Bonnie Leedy, CEO of  School Webmasters, affirms that sharing your school’s stories is vital for school marketing for the following reasons. First, stories encourage enrollment. Your target audience relates with the solutions in your stories. Readers envision themselves (or their children) successful in that environment. 

Second, stories help indicate differentiators. They provide authentic evidence of how your school differs from other schools, attracting those with matching interests and needs. 

Third, stories encourage website traffic. Sharing stories on your website adds keyword-rich content, helping Internet users find your school website. When coupled with social media, your stories can get a lot of attention, and your school’s reputation and school brand surge. 

Fourth, stories strengthen your relationships. When you tell a great story, parents and students will share it within their own circles, leading to increased enrollment and an enhanced reputation. You can build spirit, pride, and loyalty by sharing engaging stories. 

And last, but not least, stories create staff engagement. Sharing stories with staff builds strong school culture. The result? Shared realities and embodied vision and values exemplified, thus fostering positive behaviors. 

Science Behind Storytelling

In a recent TEDx talk about storytelling, David JP Phillips explains how stories affect us physically. Phillips describes the positive effects of storytelling using three components of storytelling.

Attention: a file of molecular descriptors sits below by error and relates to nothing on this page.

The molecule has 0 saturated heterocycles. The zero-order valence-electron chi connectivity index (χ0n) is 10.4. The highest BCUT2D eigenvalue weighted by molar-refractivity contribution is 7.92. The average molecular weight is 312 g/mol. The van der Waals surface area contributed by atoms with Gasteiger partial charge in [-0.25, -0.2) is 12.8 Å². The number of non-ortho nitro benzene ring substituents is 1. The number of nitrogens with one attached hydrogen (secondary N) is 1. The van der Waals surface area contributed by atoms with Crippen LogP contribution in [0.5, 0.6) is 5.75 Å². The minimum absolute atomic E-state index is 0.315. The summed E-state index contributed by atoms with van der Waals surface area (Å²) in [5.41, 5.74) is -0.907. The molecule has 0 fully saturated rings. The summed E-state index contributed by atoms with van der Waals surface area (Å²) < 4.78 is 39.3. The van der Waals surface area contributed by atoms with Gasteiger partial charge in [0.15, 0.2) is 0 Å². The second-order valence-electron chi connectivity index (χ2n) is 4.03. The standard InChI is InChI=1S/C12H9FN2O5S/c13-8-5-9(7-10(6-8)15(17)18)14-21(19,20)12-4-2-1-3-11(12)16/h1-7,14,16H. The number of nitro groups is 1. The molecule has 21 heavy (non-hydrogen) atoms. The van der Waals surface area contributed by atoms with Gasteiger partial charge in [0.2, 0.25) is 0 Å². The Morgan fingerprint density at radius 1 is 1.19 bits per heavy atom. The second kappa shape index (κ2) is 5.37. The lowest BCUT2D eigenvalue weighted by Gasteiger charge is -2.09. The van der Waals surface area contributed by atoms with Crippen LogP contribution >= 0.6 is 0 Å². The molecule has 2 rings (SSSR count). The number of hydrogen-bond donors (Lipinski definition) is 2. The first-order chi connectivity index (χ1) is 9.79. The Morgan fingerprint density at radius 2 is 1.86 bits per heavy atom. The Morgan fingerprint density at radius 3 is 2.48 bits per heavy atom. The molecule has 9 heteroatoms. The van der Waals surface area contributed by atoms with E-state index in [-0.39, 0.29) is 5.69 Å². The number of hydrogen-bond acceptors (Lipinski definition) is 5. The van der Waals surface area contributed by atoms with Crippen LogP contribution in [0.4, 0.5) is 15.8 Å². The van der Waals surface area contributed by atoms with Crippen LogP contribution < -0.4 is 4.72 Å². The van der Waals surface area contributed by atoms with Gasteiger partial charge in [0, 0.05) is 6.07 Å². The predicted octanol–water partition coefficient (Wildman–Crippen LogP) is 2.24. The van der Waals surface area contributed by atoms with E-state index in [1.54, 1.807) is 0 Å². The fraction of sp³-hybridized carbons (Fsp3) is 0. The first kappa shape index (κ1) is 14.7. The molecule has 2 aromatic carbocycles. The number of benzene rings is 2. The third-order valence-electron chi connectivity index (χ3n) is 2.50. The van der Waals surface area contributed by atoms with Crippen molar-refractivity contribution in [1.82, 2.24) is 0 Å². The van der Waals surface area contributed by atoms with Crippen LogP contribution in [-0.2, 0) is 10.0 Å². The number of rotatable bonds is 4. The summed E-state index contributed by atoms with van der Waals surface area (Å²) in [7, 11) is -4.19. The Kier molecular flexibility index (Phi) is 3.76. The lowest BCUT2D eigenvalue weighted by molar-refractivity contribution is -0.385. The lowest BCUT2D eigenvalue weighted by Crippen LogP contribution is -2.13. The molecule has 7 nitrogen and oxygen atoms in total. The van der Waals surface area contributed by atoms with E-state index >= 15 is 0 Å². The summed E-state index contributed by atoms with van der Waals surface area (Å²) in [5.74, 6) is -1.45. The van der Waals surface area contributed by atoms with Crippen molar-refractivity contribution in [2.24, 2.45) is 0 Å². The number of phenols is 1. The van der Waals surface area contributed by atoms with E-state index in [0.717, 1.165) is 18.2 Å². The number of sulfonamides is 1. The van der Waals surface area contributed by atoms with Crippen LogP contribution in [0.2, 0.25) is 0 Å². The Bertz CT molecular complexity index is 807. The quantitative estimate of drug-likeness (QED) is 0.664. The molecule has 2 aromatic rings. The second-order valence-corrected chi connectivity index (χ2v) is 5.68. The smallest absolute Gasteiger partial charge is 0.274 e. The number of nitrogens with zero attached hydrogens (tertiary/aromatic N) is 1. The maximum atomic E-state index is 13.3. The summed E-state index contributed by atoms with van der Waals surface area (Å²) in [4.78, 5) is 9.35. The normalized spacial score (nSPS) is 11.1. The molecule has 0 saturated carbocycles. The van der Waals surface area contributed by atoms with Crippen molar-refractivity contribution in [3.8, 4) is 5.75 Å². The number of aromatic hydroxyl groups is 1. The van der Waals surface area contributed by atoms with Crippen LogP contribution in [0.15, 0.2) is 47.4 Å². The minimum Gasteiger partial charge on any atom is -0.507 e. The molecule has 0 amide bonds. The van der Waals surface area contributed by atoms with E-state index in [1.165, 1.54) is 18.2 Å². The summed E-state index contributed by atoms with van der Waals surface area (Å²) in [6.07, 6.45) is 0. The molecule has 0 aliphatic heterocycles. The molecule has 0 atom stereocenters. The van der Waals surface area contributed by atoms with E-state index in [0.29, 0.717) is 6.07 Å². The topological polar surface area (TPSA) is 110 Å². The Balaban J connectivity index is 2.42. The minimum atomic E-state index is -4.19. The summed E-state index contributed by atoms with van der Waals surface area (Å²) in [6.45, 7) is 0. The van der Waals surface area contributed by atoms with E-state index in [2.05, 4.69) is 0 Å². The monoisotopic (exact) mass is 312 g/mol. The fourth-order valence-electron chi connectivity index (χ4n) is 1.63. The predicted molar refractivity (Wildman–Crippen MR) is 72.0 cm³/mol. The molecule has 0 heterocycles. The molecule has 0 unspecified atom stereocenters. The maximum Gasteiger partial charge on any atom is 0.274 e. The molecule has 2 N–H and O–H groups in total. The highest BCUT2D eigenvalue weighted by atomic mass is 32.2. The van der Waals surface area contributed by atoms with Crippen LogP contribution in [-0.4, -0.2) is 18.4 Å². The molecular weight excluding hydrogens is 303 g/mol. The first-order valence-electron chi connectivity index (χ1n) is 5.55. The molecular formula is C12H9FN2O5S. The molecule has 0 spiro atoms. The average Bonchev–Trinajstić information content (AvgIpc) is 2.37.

First, make them laugh.

When you tell jokes and stories that make people laugh, you’re not only giving people a chuckle and a smile, you’re giving them something more. Listening to humorous stories increase our endorphins. Increased endorphin levels lead to increased creativity, focus, and relaxation.

Second, get them excited. 

As human beings, we are programed to tune in to stories. As you share stories, your listeners get excited. If your story contains an exciting element, it will fuel their focus. Listening to this type of story increases levels of dopamine and affects your audience. Just by telling a story, your listeners experience an added measure of focus and attention as well as increased memory and motivation. 

Third, don’t be afraid to share.

If you are willing, expose vulnerable aspects of yourself by sharing times when you experienced difficulty or stories of others in tragic situations. The effects on your audience lead your listeners to feelings of trust, empathy, and generosity; they also feel more relaxed. Listener’s level of oxytocin increase. Phillips explains that the listeners feel “more human.”

There is an opposite to these story ingredients. Phillips warns against creating emotions resulting in unproductive feelings. Stressful situations, irritating noise, or negative feelings increase our levels of cortisol and adrenaline, which fosters feelings of intolerance, irritability, cynicism, poor decision making, impaired memory, and lack of creativity. Not a desirable result! 

Functional storytelling—storytelling that builds trust, encourages relationships, improves memory and recall, and relaxes and focuses your audience is done using the three elements. You don’t need all three components in every story—but make sure you incorporate at least one in your school stories.

Tell the Stories

As you work to market your school, consider one game-changing mindset shift: become a detective at your school and gather stories directly connected to your school brand (in other words, those that relate back to your school mission statement). 

If tackling school storytelling seems too daunting, consider School Webmasters’ PR4 Schools, website management, or other service lines. Think of the possibilities! With your full schedule, it may be easy to overlook school storytelling as “one more thing to do.” However, as you open up to the power of its potential, telling your stories truly could become your greatest school marketing tool. 

So, what’s your story? How are you going to tell it? And who’s going to hear it? It’s time to invest in your school’s stories.

Emily Boyle, Content Strategist